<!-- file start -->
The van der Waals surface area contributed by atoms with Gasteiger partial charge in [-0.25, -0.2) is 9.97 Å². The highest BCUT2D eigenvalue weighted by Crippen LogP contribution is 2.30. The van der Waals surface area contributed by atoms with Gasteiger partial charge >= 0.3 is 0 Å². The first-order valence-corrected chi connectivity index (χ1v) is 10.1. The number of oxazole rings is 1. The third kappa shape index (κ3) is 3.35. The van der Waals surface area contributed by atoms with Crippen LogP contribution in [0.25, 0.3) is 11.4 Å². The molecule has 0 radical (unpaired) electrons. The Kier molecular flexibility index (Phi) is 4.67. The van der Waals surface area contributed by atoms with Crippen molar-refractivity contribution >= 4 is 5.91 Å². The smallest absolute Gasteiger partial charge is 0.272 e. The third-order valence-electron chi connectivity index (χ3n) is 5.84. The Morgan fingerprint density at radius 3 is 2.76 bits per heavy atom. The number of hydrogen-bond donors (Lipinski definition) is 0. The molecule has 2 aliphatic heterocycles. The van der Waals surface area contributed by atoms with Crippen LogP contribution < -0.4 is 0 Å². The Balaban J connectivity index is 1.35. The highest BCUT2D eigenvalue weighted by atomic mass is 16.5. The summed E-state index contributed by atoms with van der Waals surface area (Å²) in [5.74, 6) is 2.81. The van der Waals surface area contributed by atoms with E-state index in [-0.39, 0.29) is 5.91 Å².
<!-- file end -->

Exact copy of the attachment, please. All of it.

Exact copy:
The van der Waals surface area contributed by atoms with Gasteiger partial charge in [-0.25, -0.2) is 9.97 Å². The highest BCUT2D eigenvalue weighted by Crippen LogP contribution is 2.30. The van der Waals surface area contributed by atoms with Gasteiger partial charge >= 0.3 is 0 Å². The first-order valence-corrected chi connectivity index (χ1v) is 10.1. The number of oxazole rings is 1. The third kappa shape index (κ3) is 3.35. The van der Waals surface area contributed by atoms with Crippen LogP contribution in [0.25, 0.3) is 11.4 Å². The molecule has 0 radical (unpaired) electrons. The Kier molecular flexibility index (Phi) is 4.67. The van der Waals surface area contributed by atoms with Crippen molar-refractivity contribution >= 4 is 5.91 Å². The smallest absolute Gasteiger partial charge is 0.272 e. The third-order valence-electron chi connectivity index (χ3n) is 5.84. The Morgan fingerprint density at radius 3 is 2.76 bits per heavy atom. The number of hydrogen-bond donors (Lipinski definition) is 0. The molecule has 2 aliphatic heterocycles. The van der Waals surface area contributed by atoms with Crippen LogP contribution < -0.4 is 0 Å². The Balaban J connectivity index is 1.35. The highest BCUT2D eigenvalue weighted by atomic mass is 16.5. The summed E-state index contributed by atoms with van der Waals surface area (Å²) in [5.74, 6) is 2.81. The van der Waals surface area contributed by atoms with E-state index in [-0.39, 0.29) is 5.91 Å².